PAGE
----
FILED: January 12, 2005

IN THE COURT OF APPEALS OF THE STATE OF OREGON

STATE OF OREGON,

Respondent,

v.

HUGH MICHAEL WILLIAMS, JR.,

Appellant.

0107-35081; A119910

Appeal from Circuit Court, Multnomah County.

Roosevelt Robinson, Judge.

Argued and Submitted October 26, 2004.

Rankin Johnson IV, Deputy Public Defender, argued the cause for appellant. With him on the briefs were Peter A. Ozanne, Executive Director, and Peter Gartlan, Chief Defender, Office of Public Defense Services.

Timothy A. Sylwester, Assistant Attorney General, argued the cause for respondent. With him on the brief were Hardy Myers, Attorney General, and Mary H. Williams, Solicitor General.

Before Haselton, Presiding Judge, and Linder and Ortega, Judges.

HASELTON, P. J.

Conviction affirmed; sentence vacated; remanded for resentencing.

HASELTON, P. J.

Defendant appeals from a judgment imposing a 30-year dangerous offender sentence on a conviction for burglary in the first degree, ORS 164.225; ORS 161.725. He argues that the trial court erred in imposing the sentence based on facts not pleaded in the indictment and found by a jury beyond a reasonable doubt, relying on Blakely v. Washington, 542 US ___, 124 S Ct 2531, 159 L Ed 2d 403 (2004), and Apprendi v. New Jersey, 530 US 466, 120 S Ct 2348, 147 L Ed 2d 435 (2000). Specifically, he contends that the judicial factfinding that "defendant is suffering from a severe personality disorder indicating a propensity toward crimes that seriously endanger the life or safety of another," ORS 161.725, is impermissible under the Sixth Amendment to the United States Constitution, because that finding triggers the imposition of a sentence greater than the statutory maximum for the underlying crime. As explained below, we agree with defendant and remand for resentencing.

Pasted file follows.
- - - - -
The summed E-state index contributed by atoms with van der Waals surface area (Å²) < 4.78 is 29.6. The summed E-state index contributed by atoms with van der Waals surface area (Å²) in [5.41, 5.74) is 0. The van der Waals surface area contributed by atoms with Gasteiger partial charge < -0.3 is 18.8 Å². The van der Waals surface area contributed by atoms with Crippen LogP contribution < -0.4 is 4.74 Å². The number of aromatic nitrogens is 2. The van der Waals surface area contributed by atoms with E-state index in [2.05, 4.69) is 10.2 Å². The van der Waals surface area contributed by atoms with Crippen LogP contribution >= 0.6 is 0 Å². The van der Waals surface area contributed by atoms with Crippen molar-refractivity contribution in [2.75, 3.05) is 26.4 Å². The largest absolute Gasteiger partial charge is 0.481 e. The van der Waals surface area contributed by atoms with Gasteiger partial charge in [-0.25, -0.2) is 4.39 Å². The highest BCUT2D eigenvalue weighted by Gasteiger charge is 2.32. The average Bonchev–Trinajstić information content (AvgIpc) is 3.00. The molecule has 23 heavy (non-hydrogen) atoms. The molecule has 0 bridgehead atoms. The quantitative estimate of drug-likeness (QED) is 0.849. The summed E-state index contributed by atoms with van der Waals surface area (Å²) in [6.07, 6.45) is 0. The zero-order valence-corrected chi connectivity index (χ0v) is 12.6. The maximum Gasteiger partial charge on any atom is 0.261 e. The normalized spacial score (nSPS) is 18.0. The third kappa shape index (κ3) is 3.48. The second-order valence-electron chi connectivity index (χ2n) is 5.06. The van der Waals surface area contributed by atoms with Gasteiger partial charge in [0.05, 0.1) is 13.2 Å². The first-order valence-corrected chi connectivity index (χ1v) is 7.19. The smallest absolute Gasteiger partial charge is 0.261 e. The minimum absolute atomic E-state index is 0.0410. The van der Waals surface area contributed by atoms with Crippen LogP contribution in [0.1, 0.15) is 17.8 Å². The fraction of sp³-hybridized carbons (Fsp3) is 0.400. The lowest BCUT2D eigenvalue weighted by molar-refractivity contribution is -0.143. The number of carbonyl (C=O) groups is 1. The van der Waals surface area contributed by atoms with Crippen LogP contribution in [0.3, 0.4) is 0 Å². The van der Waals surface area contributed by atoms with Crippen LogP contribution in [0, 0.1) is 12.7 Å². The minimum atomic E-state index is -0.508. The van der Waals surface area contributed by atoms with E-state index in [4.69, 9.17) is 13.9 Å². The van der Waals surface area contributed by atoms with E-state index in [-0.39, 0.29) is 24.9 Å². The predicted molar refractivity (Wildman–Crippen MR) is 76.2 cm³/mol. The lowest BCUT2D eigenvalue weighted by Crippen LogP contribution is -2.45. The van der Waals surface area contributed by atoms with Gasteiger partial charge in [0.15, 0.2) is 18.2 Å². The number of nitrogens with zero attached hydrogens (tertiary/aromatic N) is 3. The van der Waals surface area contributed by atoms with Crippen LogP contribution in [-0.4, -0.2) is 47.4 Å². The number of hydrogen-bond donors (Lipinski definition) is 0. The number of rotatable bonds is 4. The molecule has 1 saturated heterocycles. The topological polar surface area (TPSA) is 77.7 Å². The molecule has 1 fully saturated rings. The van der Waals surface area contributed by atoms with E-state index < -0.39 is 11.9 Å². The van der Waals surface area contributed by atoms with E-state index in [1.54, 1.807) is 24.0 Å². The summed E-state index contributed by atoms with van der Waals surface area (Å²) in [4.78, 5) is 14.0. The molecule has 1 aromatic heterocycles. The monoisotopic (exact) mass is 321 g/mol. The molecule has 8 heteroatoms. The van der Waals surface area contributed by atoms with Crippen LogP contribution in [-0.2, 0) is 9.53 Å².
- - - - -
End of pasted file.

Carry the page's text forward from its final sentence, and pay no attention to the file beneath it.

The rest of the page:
In State v. Warren, 195 Or App 656, 667-68, 98 P3d 1129 (2004), we held that the imposition of a 30-year dangerous offender sentence on a defendant based on a finding that the defendant suffered from a "severe personality disorder indicating a propensity toward crimes that seriously endanger the life or safety of another," ORS 161.725, violated the rule of law announced in Apprendi and Blakely that, "[o]ther than the fact of a prior conviction, any fact that increases the penalty for a crime beyond the prescribed statutory maximum must be submitted to a jury, and proved beyond a reasonable doubt." Apprendi, 530 US at 490. Warren controls here. (1)

The state makes an additional argument in the present case that requires discussion. The state suggests that, because defendant waived his right to a jury trial, the Sixth Amendment is not implicated and Apprendi and Blakely do not control here. The state's argument is, in essence, that defendant waived his right to a jury trial on the underlying burglary charge and, therefore, necessarily also waived his right to a jury finding on whether he had a "severe personality disorder indicating a propensity toward crimes that seriously endanger the life or safety of another." ORS 161.725. We rejected a similar argument in State v. Gornick, 196 Or App 397, 406-08, ___ P3d ___ (2004). In Gornick, the defendant pleaded guilty, after which he received a departure sentence based on judicial findings of fact. The state in Gornick suggested that it was possible to infer that the defendant would have waived his right to a jury trial and pled guilty even if he had been aware of the right to a jury determination of departure factors. We rejected that argument: